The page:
How to Make a Gel Ice Pack

I discovered this ice pack “recipe” a few years ago on my Facebook timeline, and then I perfected the process when I was making a how-to video for my college speech class. (I had speech class with Faulkner University’s baseball team. My instructor asked for written directions he could give out because he received so many requests from my classmates for my contact info.)

If you have kids who are athletes or you work at a physically demanding job, you will appreciate this reusable, multi-use first aid staple. 

The combination of isopropyl rubbing alcohol and water makes a flexible, pliable ice pack you can wrap around any joint. The security of a glued opening and double bags mean you’re less likely to find yourself covered in pungent alcohol.

Keep this handy homemade ice pack around for bumps and bruises anywhere on your body.

You will need:

1 cup water

1/2 cup rubbing alcohol

2 Ziploc brand bags (specifically, Ziploc)

Super glue

Permanent marker


Pour water and alcohol in to the Ziploc bag. (It’s important to use a sturdy brand like Ziploc, rather than cheap bags, to prevent tearing, erosion, and unsealing.)

Seal the closure very carefully making sure you have lined up the close tab. Leave about 1/4 of an inch open at the end.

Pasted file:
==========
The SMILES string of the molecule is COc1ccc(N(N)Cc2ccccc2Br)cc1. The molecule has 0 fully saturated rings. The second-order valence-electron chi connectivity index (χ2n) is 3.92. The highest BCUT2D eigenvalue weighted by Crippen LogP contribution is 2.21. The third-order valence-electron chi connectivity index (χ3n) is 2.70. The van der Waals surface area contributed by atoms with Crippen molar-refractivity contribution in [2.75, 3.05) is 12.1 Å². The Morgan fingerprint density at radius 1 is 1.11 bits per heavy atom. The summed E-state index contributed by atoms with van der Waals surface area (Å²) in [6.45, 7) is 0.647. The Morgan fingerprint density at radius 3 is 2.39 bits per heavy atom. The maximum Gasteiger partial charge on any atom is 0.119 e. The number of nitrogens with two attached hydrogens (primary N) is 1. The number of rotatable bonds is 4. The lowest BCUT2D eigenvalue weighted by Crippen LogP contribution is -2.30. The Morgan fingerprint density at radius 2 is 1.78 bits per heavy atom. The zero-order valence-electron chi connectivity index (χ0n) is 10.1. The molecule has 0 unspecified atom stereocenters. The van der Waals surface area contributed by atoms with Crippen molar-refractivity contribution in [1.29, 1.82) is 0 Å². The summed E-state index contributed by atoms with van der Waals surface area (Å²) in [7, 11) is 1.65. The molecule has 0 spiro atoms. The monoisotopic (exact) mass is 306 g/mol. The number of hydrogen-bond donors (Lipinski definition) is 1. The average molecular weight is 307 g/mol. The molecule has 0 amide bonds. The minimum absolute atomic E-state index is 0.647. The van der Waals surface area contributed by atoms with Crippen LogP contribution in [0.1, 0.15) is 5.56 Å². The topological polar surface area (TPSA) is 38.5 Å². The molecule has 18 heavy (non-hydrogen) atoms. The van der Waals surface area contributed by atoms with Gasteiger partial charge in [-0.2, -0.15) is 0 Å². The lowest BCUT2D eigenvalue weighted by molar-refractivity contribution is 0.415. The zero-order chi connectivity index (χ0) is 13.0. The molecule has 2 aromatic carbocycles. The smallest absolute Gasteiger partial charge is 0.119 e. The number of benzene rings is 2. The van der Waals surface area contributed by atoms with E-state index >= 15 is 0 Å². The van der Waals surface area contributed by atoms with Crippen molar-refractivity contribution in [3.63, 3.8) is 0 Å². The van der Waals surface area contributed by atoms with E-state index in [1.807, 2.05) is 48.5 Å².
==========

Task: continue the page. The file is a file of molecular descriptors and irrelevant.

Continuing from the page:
Squeeze as much air out of the bag as possible, getting out all the bubbles. Press the liquid as close to the top of the bag, and the closure, as possible. Seal the 1/4 inches remaining open.

Run a thin, consistent line of super glue right up against the closure of the bag, between the two tabs. Press out any excess glue and wipe with a paper towel. Set bag aside.

Go ahead and label your ice pack. You may want to include a warning not to drink. 

Carefully insert the ice pack inside the empty, labeled bag, making sure to smooth it out and get it as flat as possible. Try to fit the ice pack inside the second bag like a glove. Press out as much air between the bags as possible.

Glue the outer bag just like the first, making sure to wipe off all excess glue.

Place the ice pack in the freezer until it is nearly frozen but still malleable (don’t worry, it won’t freeze completely, regardless). Lay it as flat as possible to make it congeal evenly. (I lay mine on an ice cream box.) After an hour or so, depending how much you open your freezer, it should be ready for use.

When it gets dirty, just wipe it with a damp cloth that’s mildly soapy. It can be used again and again. The alcohol will keep the water sanitized and fairly clear for an extended period of time.

This “cool” ice pack will surprise you-it will mold to any joint, or someone’s head, or against a cheek or eye-all the hard-to-cover and extra-tender places a chunky, hard bag of ice won’t help. Give this to your young athlete or hardworking spouse to soothe aches and pains easily and quickly.

Let us know what you think! Have you used a gel ice pack before? Do you have any tips for best use or application? Let us know in the comments!

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